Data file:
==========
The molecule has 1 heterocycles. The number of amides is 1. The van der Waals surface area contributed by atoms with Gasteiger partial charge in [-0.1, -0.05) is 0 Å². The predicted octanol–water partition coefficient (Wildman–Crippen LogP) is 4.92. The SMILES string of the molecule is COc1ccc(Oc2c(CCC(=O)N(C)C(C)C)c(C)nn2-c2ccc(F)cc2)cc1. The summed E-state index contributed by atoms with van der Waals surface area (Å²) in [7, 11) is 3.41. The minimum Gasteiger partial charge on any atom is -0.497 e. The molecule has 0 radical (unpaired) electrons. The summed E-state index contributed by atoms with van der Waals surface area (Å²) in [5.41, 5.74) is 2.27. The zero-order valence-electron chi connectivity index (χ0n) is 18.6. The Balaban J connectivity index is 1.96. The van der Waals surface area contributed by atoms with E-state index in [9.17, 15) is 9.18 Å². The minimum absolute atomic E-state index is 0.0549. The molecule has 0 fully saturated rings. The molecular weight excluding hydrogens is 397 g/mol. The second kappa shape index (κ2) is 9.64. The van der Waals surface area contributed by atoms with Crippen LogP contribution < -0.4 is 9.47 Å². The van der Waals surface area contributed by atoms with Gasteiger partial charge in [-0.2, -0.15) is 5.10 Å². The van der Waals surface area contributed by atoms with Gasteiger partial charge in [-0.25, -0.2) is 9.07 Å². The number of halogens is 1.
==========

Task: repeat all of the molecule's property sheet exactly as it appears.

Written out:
The molecule has 1 heterocycles. The number of amides is 1. The van der Waals surface area contributed by atoms with Gasteiger partial charge in [-0.1, -0.05) is 0 Å². The predicted octanol–water partition coefficient (Wildman–Crippen LogP) is 4.92. The SMILES string of the molecule is COc1ccc(Oc2c(CCC(=O)N(C)C(C)C)c(C)nn2-c2ccc(F)cc2)cc1. The summed E-state index contributed by atoms with van der Waals surface area (Å²) in [7, 11) is 3.41. The minimum Gasteiger partial charge on any atom is -0.497 e. The molecule has 0 radical (unpaired) electrons. The summed E-state index contributed by atoms with van der Waals surface area (Å²) in [5.41, 5.74) is 2.27. The zero-order valence-electron chi connectivity index (χ0n) is 18.6. The Balaban J connectivity index is 1.96. The van der Waals surface area contributed by atoms with E-state index in [9.17, 15) is 9.18 Å². The minimum absolute atomic E-state index is 0.0549. The molecule has 0 fully saturated rings. The molecular weight excluding hydrogens is 397 g/mol. The second kappa shape index (κ2) is 9.64. The van der Waals surface area contributed by atoms with Crippen LogP contribution < -0.4 is 9.47 Å². The van der Waals surface area contributed by atoms with Gasteiger partial charge in [-0.2, -0.15) is 5.10 Å². The van der Waals surface area contributed by atoms with Gasteiger partial charge in [-0.25, -0.2) is 9.07 Å². The number of halogens is 1.